Aside from the operating system itself, Windows 8 will likely be better than Windows 7 for one main reason: Microsoft doesn’t want to repeat the embarrassment of Windows Vista. Microsoft’s last operating system before Windows 7 was a nightmare for the company. The software giant became complacent and thought it could coast, but instead failed miserably. The result was a loss of trust from vendors, customers, and investors. It was a bad time for Microsoft, and the company doesn’t want to relive it. So expect the company to do something special with Windows 8. At this point, it has no other choice but to deliver an even better operating system.

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Build the ultimate digital music jukebox

Included with every copy of Windows Vista and free to any Genuine Windows XP user, Windows Media Player 11 isn’t just the newest version of the world’s most advanced multimedia storage and viewing program.

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It’s also the ultimate solution for music lovers looking to assemble, catalog, and enjoy a collection of digital audio tracks that’ll have even the world’s most acclaimed DJs and recording artists turning green with envy.

Ready to rock and roll? Here’s how to get the most from the greatest hits from yesterday and today.
Why Windows Media Player 11?

Windows Media Player 11’s sharp visual display proves beauty isn’t just skin deep.

Not only does its gorgeous front-end give you a simple way to organize and navigate your music, pictures, and videos. Playback controls are also larger and easier to locate, and enhanced search functions make finding digital audio faster than ever.

Several improvements are highlighted in the image below.
Windows Media Player 11 interface

Do more with Windows Media Player 11’s intuitive interface.

Playlists: Instantly build personalized song playlists by clicking the Create Playlist link. Enter a name for your new set, then drag and drop the tracks or albums that you want to include.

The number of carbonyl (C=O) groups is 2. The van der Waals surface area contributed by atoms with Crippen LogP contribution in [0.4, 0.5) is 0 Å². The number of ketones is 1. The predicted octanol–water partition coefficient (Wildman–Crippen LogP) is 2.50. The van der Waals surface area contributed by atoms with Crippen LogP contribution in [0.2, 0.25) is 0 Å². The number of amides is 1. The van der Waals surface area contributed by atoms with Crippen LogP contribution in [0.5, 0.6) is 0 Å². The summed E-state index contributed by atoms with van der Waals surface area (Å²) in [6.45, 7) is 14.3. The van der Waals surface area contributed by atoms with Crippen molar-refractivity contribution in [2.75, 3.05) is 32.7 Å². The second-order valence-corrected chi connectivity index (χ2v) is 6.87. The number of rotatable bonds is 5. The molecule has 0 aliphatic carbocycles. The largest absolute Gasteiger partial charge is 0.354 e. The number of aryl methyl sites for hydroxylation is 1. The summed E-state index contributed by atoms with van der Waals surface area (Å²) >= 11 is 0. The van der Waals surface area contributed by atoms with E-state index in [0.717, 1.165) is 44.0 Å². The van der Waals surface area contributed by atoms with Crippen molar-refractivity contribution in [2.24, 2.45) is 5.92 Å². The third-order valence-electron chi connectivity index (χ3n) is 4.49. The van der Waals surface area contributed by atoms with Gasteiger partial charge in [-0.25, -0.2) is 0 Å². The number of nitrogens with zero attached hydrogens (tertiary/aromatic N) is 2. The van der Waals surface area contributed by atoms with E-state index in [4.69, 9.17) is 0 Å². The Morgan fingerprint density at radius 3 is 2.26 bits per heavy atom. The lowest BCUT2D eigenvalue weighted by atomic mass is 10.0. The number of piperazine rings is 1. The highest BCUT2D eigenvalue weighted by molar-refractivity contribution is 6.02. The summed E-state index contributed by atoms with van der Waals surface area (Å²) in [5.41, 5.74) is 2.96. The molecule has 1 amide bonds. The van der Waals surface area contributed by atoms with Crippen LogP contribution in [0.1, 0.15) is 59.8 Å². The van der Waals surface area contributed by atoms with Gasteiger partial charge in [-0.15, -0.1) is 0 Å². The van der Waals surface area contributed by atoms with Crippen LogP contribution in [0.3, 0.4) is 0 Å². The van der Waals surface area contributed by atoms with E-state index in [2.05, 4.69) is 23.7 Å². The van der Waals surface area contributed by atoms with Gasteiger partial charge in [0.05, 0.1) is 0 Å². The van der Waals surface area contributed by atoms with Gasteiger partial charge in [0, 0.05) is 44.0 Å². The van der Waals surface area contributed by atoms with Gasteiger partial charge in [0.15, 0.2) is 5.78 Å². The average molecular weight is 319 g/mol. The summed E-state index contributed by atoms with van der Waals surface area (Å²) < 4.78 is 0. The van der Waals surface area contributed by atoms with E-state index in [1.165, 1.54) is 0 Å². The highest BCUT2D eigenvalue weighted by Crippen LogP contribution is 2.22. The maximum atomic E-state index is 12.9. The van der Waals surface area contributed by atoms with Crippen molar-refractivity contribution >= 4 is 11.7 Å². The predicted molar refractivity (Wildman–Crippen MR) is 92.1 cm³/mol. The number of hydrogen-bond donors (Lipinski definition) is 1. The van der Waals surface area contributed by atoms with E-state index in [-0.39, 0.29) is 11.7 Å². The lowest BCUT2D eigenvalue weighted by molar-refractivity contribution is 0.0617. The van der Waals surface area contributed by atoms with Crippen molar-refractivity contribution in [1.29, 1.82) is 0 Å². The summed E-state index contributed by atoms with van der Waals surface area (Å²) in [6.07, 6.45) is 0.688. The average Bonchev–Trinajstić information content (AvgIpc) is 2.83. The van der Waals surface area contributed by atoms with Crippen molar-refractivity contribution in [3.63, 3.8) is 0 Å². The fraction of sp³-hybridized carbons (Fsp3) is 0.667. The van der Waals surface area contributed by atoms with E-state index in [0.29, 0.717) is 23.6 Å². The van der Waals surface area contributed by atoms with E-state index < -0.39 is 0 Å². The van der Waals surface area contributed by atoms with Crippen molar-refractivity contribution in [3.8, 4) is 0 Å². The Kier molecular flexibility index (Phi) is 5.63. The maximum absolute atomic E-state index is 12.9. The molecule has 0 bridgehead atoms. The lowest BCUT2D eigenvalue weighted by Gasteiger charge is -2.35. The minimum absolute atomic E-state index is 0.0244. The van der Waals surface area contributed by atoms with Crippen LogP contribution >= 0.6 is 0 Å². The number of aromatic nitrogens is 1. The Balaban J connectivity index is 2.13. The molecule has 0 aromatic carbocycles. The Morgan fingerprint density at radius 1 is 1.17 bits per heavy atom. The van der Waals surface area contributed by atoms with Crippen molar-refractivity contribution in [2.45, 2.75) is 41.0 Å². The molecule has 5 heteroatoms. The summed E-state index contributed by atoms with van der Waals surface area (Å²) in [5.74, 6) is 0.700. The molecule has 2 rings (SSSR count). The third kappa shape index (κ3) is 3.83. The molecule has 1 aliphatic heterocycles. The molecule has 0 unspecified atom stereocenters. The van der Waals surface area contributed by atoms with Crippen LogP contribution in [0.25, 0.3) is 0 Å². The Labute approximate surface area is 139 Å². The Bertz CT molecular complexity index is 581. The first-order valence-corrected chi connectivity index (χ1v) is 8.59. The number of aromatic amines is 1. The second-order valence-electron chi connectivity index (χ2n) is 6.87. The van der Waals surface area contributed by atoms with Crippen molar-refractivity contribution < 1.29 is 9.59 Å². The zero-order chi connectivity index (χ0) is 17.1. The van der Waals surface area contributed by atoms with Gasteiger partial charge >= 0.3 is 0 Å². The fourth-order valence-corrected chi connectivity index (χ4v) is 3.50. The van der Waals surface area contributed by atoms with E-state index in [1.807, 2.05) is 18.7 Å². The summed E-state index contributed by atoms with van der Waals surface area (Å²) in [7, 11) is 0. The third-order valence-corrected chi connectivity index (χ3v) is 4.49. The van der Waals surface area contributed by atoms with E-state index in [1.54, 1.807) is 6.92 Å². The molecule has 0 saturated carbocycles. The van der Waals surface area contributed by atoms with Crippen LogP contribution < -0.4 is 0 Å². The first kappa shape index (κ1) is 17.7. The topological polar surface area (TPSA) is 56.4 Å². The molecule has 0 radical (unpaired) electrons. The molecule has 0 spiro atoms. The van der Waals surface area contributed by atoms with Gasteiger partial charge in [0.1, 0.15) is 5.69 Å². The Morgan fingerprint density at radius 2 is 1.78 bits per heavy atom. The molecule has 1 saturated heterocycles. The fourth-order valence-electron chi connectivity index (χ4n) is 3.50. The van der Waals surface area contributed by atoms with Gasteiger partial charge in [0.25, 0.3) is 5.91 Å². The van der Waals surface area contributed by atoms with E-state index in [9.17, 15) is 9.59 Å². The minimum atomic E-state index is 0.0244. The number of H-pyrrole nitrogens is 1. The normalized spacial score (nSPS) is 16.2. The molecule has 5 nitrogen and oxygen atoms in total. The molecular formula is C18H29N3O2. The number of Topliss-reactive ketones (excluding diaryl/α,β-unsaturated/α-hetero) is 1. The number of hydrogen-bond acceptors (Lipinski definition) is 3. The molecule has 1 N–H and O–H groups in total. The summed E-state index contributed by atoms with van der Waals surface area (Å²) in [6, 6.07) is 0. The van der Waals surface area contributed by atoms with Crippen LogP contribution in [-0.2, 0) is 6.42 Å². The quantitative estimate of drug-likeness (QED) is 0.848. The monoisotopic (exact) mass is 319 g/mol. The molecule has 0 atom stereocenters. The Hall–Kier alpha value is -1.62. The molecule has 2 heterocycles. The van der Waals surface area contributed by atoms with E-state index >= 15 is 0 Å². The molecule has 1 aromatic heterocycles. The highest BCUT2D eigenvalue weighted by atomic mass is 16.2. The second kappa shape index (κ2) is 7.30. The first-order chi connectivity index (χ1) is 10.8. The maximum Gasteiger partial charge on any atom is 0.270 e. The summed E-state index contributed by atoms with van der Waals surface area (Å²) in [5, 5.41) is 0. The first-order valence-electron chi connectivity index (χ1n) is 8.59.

Navigation pane: Customize your view of your music library by selecting one type of media at a time. Music is the preferred default, with photos, videos, recorded TV, and additional content also available.

Rip, burn, and sync: Activity tabs give you one-click access to commonly used functions. Each also features a drop-down menu with additional options.

Online stores: MTV’s URGE is Windows Media Player’s featured provider, but you can additionally choose from 15 other popular services including Napster, XM Satellite Radio, and more.

Searching: Windows Media Player 11 simplifies library management with its Instant Search feature. As you type, the player shows results that match your query.

Details pane: View your music library here. The stacking feature in Windows Media Player groups items according to relevant characteristics (genre, rating, etc.) with a file’s thumbnail icon for easy identification.

6 ways to add music to your collection

Adding songs or broadcasts to Windows Media Player 11 is easy. To do so, simply employ one of the following options:

Rip or copy tracks from existing CDs, with several popular file formats such as WMA, WAV, and MP3 supported.

Import existing music from your PC.

Stream radio broadcasts online to enjoy Top 40, Jazz, Country, New Age, Alternative, and other themed programs any time.

Purchase individual hits or entire albums and download them on-demand using MTV’s URGE. The service features more than two million chart-topping tunes from all your favorite artists.
Wal-Mart, URGE, and PureTracks online music services

Online services like MTV’s URGE,, and Wal-Mart Music Downloads let you rock around the clock by downloading songs on demand.

Shop additional online stores such as Napster and eMusic by choosing Browse all Online Stores, accessible by right-clicking on the Online Stores tab.

Synchronize with a portable device. Most MP3 players, for example, are recognized the second you plug them in.

Organize your collection

Start by clicking on the Library tab.